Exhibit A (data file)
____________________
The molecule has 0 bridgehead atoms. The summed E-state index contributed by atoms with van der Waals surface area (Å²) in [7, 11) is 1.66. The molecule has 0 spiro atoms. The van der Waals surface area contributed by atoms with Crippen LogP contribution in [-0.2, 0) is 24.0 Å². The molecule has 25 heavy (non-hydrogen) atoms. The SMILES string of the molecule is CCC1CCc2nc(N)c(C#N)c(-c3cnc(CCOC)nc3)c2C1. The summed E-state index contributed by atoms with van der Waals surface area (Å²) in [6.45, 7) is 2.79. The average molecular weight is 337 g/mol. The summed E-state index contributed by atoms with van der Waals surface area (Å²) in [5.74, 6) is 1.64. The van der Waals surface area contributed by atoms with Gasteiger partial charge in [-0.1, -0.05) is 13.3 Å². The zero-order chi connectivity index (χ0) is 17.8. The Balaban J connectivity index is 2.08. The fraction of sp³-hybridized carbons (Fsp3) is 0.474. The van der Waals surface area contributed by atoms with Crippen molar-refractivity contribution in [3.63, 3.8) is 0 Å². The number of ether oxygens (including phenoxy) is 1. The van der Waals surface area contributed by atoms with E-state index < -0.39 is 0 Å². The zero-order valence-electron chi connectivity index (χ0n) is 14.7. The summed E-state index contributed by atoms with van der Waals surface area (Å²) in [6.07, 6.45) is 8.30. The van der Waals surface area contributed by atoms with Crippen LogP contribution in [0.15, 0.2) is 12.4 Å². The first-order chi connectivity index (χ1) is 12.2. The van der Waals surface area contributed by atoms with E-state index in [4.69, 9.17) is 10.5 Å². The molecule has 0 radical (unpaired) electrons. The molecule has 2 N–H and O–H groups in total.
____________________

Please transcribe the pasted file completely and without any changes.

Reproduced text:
The molecule has 0 bridgehead atoms. The summed E-state index contributed by atoms with van der Waals surface area (Å²) in [7, 11) is 1.66. The molecule has 0 spiro atoms. The van der Waals surface area contributed by atoms with Crippen LogP contribution in [-0.2, 0) is 24.0 Å². The molecule has 25 heavy (non-hydrogen) atoms. The SMILES string of the molecule is CCC1CCc2nc(N)c(C#N)c(-c3cnc(CCOC)nc3)c2C1. The summed E-state index contributed by atoms with van der Waals surface area (Å²) in [6.45, 7) is 2.79. The average molecular weight is 337 g/mol. The summed E-state index contributed by atoms with van der Waals surface area (Å²) in [5.74, 6) is 1.64. The van der Waals surface area contributed by atoms with Gasteiger partial charge in [-0.1, -0.05) is 13.3 Å². The zero-order chi connectivity index (χ0) is 17.8. The Balaban J connectivity index is 2.08. The fraction of sp³-hybridized carbons (Fsp3) is 0.474. The van der Waals surface area contributed by atoms with Crippen molar-refractivity contribution in [3.63, 3.8) is 0 Å². The number of ether oxygens (including phenoxy) is 1. The van der Waals surface area contributed by atoms with E-state index < -0.39 is 0 Å². The zero-order valence-electron chi connectivity index (χ0n) is 14.7. The summed E-state index contributed by atoms with van der Waals surface area (Å²) in [6.07, 6.45) is 8.30. The van der Waals surface area contributed by atoms with Crippen LogP contribution in [0.15, 0.2) is 12.4 Å². The first-order chi connectivity index (χ1) is 12.2. The van der Waals surface area contributed by atoms with E-state index in [4.69, 9.17) is 10.5 Å². The molecule has 0 radical (unpaired) electrons. The molecule has 2 N–H and O–H groups in total.